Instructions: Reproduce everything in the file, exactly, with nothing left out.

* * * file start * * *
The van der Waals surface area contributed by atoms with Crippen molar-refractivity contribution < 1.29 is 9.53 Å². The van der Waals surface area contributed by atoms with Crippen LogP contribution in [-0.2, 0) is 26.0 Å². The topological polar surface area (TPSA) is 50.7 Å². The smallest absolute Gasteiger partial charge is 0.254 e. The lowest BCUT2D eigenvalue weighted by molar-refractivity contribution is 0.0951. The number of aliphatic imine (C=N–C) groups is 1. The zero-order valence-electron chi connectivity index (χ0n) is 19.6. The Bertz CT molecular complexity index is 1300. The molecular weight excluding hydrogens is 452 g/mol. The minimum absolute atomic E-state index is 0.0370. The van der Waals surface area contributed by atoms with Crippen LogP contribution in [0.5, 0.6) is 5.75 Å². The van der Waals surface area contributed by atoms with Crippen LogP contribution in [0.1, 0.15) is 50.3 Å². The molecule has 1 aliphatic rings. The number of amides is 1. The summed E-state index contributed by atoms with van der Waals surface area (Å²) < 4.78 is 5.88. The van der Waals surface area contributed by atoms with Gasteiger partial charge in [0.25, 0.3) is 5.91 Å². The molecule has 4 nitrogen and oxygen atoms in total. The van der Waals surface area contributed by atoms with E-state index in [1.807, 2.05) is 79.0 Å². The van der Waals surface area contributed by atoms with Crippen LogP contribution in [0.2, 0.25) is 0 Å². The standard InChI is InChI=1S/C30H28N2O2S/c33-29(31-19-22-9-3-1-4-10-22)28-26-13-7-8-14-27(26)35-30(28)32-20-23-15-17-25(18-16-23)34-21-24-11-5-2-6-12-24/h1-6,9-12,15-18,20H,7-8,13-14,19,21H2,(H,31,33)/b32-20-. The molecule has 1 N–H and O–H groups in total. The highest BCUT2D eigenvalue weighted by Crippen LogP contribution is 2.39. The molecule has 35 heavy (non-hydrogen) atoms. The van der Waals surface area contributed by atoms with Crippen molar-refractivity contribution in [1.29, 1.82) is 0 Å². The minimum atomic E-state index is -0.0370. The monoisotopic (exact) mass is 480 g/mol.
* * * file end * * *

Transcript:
The van der Waals surface area contributed by atoms with Crippen molar-refractivity contribution < 1.29 is 9.53 Å². The van der Waals surface area contributed by atoms with Crippen LogP contribution in [-0.2, 0) is 26.0 Å². The topological polar surface area (TPSA) is 50.7 Å². The smallest absolute Gasteiger partial charge is 0.254 e. The lowest BCUT2D eigenvalue weighted by molar-refractivity contribution is 0.0951. The number of aliphatic imine (C=N–C) groups is 1. The zero-order valence-electron chi connectivity index (χ0n) is 19.6. The Bertz CT molecular complexity index is 1300. The molecular weight excluding hydrogens is 452 g/mol. The minimum absolute atomic E-state index is 0.0370. The van der Waals surface area contributed by atoms with Crippen LogP contribution in [0.5, 0.6) is 5.75 Å². The van der Waals surface area contributed by atoms with Crippen LogP contribution in [0.1, 0.15) is 50.3 Å². The molecule has 1 aliphatic rings. The number of amides is 1. The summed E-state index contributed by atoms with van der Waals surface area (Å²) < 4.78 is 5.88. The van der Waals surface area contributed by atoms with Gasteiger partial charge in [0.25, 0.3) is 5.91 Å². The molecule has 4 nitrogen and oxygen atoms in total. The van der Waals surface area contributed by atoms with E-state index in [1.807, 2.05) is 79.0 Å². The van der Waals surface area contributed by atoms with Crippen LogP contribution in [0.2, 0.25) is 0 Å². The standard InChI is InChI=1S/C30H28N2O2S/c33-29(31-19-22-9-3-1-4-10-22)28-26-13-7-8-14-27(26)35-30(28)32-20-23-15-17-25(18-16-23)34-21-24-11-5-2-6-12-24/h1-6,9-12,15-18,20H,7-8,13-14,19,21H2,(H,31,33)/b32-20-. The molecule has 1 N–H and O–H groups in total. The highest BCUT2D eigenvalue weighted by Crippen LogP contribution is 2.39. The molecule has 35 heavy (non-hydrogen) atoms. The van der Waals surface area contributed by atoms with Crippen molar-refractivity contribution in [1.29, 1.82) is 0 Å². The minimum atomic E-state index is -0.0370. The monoisotopic (exact) mass is 480 g/mol.